The UPA government introduced the direct benefit transfer (DBT) scheme from January 1, 2013, without adequate preparation and states’ support, and it failed miserably. The same can happen with the goods and services tax (GST) if it is brought without creating a strong infrastructure support, and pro-active implementation by the states rising above politics.
The finance ministry’s presentation on the next steps for implementing the goods and services tax (GST) from April 1, 2017 has also listed the challenges ahead and the first one among them is the calculation of the revenue base of the Centre and states, along with compensation requirements of the Centre.
Besides finalisation of the GST rate structure and also the list of exemptions, forming a consensus on a Model GST Bill, threshold limits, compounding limits and cross empowerment to mitigate ill-effects of dual control, are among the other challenges.
Successfully handling of these issues is as difficult as the passage of the GST constitutional amendment Bill in the Rajya Sabha was.
Getting states on board for implementing a comprehensive, integrated tax structure throughout the country would require deft handling and prime minister Narendra Modi and finance minister Arun Jaitley must keep in mind the UPA government’s mistake in the implementation of the direct benefit transfer (DBT) scheme, another big reform measure which the NDA dispensation is now handling successfully, without the required preparation and support from the states.
PM Modi and FM Jaitley may get swayed by political considerations to implement the GST now from April 1, 2017, so that they can project it as a game changer in the next Lok Sabha polls in 2019, but there is a strong possibility that if it is done in haste without the required preparation and support, the whole effort may boomerang on the NDA like what happened in the case of DBT with the UPA.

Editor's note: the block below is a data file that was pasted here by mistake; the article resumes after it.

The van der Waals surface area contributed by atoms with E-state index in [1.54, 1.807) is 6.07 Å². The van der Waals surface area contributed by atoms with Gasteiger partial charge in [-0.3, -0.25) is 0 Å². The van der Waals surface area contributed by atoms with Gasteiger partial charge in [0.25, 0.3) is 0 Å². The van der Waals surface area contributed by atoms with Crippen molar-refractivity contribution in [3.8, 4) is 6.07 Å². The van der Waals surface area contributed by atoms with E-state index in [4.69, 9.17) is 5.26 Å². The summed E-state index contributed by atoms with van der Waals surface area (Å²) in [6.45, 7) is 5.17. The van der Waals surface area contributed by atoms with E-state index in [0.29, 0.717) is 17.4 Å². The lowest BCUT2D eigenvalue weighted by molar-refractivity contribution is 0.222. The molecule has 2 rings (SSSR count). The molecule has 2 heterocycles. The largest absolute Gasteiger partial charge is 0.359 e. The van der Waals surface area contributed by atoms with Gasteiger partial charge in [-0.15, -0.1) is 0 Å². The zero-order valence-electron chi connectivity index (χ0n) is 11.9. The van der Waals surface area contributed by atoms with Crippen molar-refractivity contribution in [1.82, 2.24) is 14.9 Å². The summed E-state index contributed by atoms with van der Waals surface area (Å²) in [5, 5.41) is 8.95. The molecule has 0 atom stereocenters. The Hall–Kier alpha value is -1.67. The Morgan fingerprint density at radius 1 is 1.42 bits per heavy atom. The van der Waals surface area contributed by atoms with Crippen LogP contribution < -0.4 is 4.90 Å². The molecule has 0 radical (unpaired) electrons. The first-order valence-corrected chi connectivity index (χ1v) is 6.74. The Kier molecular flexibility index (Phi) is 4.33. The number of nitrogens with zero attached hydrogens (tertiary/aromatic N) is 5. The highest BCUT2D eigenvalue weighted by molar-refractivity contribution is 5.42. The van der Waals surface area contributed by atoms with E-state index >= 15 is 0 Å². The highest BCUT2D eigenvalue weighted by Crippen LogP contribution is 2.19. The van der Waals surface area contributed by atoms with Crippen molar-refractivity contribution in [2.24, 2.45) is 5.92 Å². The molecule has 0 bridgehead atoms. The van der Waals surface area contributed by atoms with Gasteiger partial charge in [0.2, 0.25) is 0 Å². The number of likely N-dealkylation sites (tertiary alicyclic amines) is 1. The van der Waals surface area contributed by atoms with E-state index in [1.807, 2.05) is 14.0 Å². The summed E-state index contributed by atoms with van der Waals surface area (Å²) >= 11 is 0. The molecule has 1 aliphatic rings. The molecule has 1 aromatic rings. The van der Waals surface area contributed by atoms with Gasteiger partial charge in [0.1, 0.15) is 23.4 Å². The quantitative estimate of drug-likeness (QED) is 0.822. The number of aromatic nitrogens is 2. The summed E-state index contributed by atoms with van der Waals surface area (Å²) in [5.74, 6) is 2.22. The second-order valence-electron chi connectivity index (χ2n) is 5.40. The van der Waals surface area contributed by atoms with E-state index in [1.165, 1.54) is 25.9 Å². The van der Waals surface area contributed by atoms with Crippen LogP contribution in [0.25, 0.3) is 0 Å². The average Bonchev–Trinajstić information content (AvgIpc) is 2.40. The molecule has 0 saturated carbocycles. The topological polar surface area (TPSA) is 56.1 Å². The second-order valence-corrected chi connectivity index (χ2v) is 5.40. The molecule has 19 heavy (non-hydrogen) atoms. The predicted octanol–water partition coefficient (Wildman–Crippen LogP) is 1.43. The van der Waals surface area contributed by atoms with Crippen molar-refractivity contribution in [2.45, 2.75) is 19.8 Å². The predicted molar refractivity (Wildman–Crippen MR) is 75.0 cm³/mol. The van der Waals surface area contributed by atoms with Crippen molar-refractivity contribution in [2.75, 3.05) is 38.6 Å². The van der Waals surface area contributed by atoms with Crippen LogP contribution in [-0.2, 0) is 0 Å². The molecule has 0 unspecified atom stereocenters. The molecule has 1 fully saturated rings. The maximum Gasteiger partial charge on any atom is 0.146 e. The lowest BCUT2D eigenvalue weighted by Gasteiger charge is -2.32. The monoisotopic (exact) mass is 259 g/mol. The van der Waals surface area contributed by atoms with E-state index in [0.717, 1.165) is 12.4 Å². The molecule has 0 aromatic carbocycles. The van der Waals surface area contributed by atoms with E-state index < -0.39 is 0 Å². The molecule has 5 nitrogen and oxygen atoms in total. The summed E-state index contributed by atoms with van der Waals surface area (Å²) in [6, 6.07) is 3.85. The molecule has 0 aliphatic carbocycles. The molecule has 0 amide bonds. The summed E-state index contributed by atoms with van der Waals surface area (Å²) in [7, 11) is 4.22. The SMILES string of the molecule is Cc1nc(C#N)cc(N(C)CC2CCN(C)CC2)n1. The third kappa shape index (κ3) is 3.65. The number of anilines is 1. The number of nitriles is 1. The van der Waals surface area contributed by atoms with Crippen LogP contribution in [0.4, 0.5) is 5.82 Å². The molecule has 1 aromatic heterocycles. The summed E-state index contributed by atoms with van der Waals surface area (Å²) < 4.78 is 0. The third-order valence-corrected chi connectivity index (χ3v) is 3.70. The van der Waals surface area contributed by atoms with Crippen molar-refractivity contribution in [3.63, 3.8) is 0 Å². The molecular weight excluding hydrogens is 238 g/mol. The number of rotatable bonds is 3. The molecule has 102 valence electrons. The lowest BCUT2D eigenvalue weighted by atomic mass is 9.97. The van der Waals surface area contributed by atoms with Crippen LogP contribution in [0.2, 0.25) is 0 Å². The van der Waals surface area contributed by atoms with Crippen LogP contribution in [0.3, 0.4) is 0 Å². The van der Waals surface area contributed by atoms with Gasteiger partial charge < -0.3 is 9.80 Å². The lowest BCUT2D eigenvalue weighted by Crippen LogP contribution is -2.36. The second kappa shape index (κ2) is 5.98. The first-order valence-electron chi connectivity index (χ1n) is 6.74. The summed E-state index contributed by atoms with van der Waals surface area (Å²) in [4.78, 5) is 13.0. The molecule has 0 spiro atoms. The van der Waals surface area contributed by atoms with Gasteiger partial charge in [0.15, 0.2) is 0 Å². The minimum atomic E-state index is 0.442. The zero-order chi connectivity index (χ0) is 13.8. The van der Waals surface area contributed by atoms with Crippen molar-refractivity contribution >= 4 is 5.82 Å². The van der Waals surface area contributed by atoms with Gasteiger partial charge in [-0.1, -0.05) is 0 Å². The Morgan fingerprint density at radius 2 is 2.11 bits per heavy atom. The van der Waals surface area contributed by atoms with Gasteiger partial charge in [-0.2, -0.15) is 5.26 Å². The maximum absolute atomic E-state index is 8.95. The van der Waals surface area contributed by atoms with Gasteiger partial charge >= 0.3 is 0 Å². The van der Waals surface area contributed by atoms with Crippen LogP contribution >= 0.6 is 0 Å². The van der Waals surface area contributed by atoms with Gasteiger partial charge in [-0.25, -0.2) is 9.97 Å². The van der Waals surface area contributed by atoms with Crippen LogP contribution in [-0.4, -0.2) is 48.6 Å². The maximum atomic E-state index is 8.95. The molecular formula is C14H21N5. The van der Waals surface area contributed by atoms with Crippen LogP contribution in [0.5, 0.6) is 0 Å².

Creating a consensus on the GST rates and model law is a difficult task and it must be given ample time so that the states are more than eager to accept the new framework when the GST is implemented finally.
Handling the compensation mechanism is another dicey area — if it is not carved out with checks and balances, it can derail the GST. The compensation formula needs to be completely transparent and it should be absolutely clear to the states that they will not be able to exploit compensation as a window to err on the implementation of the new tax regime.
While dealing with these issues will be a crucial factor that will decide whether GST can be introduced from April 1 next year or not, even if both the centre and the states work at the optimum speed from now, there is also a lot of administrative work left.
First, the GST constitutional amendment Bill has to be ratified by 50% States and then a cabinet approval is required for the formation of GST Council , which will then recommend the model GST law.
Once that is done, the union cabinet will have to approve CGST and IGST laws by the Centre and similar approvals will be required from the states for the SGST laws.
If a consensus is reached on sticking to April 1, 2017 deadline, the CGST and IGST laws in the centre and SGST laws in the states will have to be passed in the winter session after which GST rules could be notified — this obviously looks extremely ambitious.
So, rather than keeping April 1, 2017 as a sacrosanct date, PM Modi would do well by making it clear that he would not like to commit the DBT mistake and wait for the resolution of all contentious issues, and not bring in GST in a hasty manner.